St. Joseph Hostel Girls Look Back and Ahead
By Sister Jackie Goodin, CSJ
It’s not very often that a teenage girl in Tanzania is asked to reflect on her life and or journey of maturation into young adulthood. Children here are so accustomed to simply repeating what another adult, typically their teacher, instructs them on or the facts of their school subjects. It’s especially difficult for them to reflect on and then try to speak in a non-native language.
But the Sisters of this Tanzanian mission often gather the girls who live at St. Joseph Hostel in Songea to look back, look forward, and look deeply into their own desires, motivations, and obstacles to success. Of course, this often happens when a girl has a serious misadventure or fails to follow consistently the multitude of Hostel rules and expectations. But, just as often, reflection time is part of the prayer experiences led by the Sisters or when there are a few quiet moments to enter privately into conversation with one of the girls.
Recently, we gathered three girls who have done well during their time at St. Joseph Hostel. In January 2017, Zabibu will begin Form 4; Restuta will begin Form 2; and Vanessa (Zabibu’s younger sister) will begin Form 1. hey each reflected that St. Joseph Hostel holds up the expectation that each girl will study to the best of her ability. Vanessa, who studied pre-Form 1 English for several weeks at the Hostel remarked she is looking forward to studying hard. “I want to be human rights lawyer,” she said about her life’s dream.
“I have learned how to concentrate on my studies,” Zabibu offered as she explained the changes in herself since she first came to the Hostel as a student in our pre-Form 1 English classes—just as her sister has just now completed. “Other girls lose their concentration when they think about so many other things,” she commented. This ability to concentrate is not an easy skill to acquire since there are always a few girls who have not yet committed to using this essential habit of study. Our future surgeon, however, definitely has the ability to concentrate which the Sisters can verify after many hours of supervising study times.
Restuta is looking forward to transferring to a private school in town for the new school year. While she will study the same subjects as in the government school which she attended this past year, she looks forward to teachers who will consistently teach in English and to being in a physical environment more conducive to learning. “I enjoy Biology and want to be a medical doctor, though I don’t know what to specialize in just now,” she stated, “please give me time to think about that.”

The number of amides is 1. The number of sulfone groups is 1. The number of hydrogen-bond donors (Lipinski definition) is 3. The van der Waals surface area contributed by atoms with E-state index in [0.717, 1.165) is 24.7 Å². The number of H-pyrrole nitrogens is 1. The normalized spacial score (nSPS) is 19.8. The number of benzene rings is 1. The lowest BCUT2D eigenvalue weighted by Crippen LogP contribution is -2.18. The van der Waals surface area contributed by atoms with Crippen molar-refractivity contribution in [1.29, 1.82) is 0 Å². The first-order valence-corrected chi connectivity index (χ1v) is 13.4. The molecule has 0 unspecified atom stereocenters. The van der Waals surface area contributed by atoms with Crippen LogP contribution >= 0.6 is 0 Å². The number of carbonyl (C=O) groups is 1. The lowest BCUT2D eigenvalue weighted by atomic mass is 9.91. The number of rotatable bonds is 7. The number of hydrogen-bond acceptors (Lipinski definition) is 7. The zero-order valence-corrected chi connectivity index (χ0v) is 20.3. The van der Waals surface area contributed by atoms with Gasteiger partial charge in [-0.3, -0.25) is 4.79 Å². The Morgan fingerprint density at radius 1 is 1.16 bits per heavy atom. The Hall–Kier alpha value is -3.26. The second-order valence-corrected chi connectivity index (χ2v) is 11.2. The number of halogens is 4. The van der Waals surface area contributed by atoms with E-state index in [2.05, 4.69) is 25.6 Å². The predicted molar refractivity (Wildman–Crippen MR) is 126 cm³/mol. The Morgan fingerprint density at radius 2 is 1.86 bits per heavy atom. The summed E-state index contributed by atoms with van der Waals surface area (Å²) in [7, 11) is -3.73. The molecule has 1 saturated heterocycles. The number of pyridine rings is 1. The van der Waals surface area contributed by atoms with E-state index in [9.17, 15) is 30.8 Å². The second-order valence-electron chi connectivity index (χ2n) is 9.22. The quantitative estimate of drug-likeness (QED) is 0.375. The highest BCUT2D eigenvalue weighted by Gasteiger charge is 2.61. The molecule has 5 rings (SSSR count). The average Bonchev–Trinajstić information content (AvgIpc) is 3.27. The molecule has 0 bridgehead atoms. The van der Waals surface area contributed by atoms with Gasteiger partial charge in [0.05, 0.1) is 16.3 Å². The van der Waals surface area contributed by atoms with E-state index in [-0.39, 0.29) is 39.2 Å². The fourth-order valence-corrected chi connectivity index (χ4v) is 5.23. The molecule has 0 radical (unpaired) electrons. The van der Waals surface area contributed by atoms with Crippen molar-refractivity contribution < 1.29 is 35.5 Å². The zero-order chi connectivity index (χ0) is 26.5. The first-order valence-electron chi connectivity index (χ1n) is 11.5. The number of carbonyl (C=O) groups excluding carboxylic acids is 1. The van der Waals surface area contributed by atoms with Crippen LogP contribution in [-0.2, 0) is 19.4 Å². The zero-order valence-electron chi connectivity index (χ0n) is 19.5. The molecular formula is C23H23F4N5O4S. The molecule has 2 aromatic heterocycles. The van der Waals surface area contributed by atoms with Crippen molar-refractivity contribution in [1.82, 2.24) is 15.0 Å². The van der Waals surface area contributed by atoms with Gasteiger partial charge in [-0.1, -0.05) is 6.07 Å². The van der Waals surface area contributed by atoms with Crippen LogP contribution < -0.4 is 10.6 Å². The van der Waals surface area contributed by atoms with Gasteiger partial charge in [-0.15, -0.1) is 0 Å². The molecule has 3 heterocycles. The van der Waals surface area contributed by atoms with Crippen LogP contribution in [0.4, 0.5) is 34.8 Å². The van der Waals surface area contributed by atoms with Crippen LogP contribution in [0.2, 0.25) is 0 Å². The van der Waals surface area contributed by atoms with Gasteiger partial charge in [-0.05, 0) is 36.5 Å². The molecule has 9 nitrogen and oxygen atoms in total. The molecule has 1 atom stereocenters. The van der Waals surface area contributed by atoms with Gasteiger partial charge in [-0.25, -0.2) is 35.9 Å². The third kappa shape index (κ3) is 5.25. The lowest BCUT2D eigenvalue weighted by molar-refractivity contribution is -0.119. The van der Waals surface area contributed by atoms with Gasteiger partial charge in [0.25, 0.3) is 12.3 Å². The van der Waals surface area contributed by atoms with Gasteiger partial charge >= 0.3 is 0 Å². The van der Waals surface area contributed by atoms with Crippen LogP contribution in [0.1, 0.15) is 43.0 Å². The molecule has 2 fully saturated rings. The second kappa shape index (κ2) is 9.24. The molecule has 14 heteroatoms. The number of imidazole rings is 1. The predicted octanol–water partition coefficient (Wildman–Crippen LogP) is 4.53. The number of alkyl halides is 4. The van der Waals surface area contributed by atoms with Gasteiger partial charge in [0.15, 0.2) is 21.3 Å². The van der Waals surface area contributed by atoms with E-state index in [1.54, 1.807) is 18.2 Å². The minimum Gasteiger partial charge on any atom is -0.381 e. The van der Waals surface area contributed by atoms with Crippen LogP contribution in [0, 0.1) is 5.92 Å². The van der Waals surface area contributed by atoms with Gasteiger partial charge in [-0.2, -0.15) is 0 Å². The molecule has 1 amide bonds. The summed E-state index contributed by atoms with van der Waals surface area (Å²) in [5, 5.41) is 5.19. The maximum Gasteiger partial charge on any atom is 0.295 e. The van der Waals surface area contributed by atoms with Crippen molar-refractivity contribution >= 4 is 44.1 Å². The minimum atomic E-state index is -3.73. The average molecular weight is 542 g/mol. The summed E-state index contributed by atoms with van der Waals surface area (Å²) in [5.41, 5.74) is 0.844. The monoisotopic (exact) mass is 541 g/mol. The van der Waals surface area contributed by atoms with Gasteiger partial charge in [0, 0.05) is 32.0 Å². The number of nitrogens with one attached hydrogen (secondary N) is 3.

Regardless of their length of time living at St. Joseph Hostel, they all agreed these five qualities make a girl a “Hostel girl”:
- Commitment to study hard every day
- Willingness to follow the rules
- Holding to one’s self-respect in dress and conduct
- Finding God in prayer
- Dreaming a dream for her future which matches her ability to achieve that dream
The Hostel has its share of chronic problems (big and small), such as e.g. petty thievery of school socks and girls talking after hours at bedtime. Yet, most girls thrive at the Hostel due to their own dedication to learning, their parents’ support, and the opportunities for development provided by the Sisters.
Not every girl succeeds despite all of our efforts, as we painfully recognize. But, most do achieve to their highest capacity. After ten years of caring for girls, we know there quite a few who are working very diligently on a bright career path—such as Vanessa, Restuta, and Zabibu are thinking about. We love when they come back to visit and tell us of their accomplishments. We whole heartedly believe that “our” girls will contribute greatly to the development of their people and country.
As my time here comes to a close, and the arduous journey back home to Ohio lies ahead of me, I ask you to pray along with me for these beautiful young women whom I have come to love. May they continue their studies, grow fully into the capable, confident women they are, and live the futures they envision.